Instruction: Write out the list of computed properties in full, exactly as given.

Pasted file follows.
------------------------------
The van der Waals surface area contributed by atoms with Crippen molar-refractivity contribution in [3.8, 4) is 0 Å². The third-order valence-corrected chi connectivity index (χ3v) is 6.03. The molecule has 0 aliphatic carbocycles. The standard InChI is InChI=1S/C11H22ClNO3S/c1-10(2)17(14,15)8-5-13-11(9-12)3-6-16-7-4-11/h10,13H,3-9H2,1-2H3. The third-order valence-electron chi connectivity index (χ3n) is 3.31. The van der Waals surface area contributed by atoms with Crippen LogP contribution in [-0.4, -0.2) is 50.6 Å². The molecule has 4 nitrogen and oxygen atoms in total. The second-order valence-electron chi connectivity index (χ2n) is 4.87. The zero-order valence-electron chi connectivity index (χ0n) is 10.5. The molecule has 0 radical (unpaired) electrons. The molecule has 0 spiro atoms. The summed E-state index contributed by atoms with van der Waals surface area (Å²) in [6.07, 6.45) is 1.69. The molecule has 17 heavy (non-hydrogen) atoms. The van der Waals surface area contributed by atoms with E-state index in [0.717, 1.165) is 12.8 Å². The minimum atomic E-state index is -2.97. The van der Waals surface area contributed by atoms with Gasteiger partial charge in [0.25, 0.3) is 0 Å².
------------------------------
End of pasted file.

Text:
The van der Waals surface area contributed by atoms with Crippen molar-refractivity contribution in [3.8, 4) is 0 Å². The third-order valence-corrected chi connectivity index (χ3v) is 6.03. The molecule has 0 aliphatic carbocycles. The standard InChI is InChI=1S/C11H22ClNO3S/c1-10(2)17(14,15)8-5-13-11(9-12)3-6-16-7-4-11/h10,13H,3-9H2,1-2H3. The third-order valence-electron chi connectivity index (χ3n) is 3.31. The van der Waals surface area contributed by atoms with Crippen LogP contribution in [-0.4, -0.2) is 50.6 Å². The molecule has 4 nitrogen and oxygen atoms in total. The second-order valence-electron chi connectivity index (χ2n) is 4.87. The zero-order valence-electron chi connectivity index (χ0n) is 10.5. The molecule has 0 radical (unpaired) electrons. The molecule has 0 spiro atoms. The summed E-state index contributed by atoms with van der Waals surface area (Å²) in [6.07, 6.45) is 1.69. The molecule has 17 heavy (non-hydrogen) atoms. The van der Waals surface area contributed by atoms with E-state index in [0.717, 1.165) is 12.8 Å². The minimum atomic E-state index is -2.97. The van der Waals surface area contributed by atoms with Gasteiger partial charge in [0.25, 0.3) is 0 Å².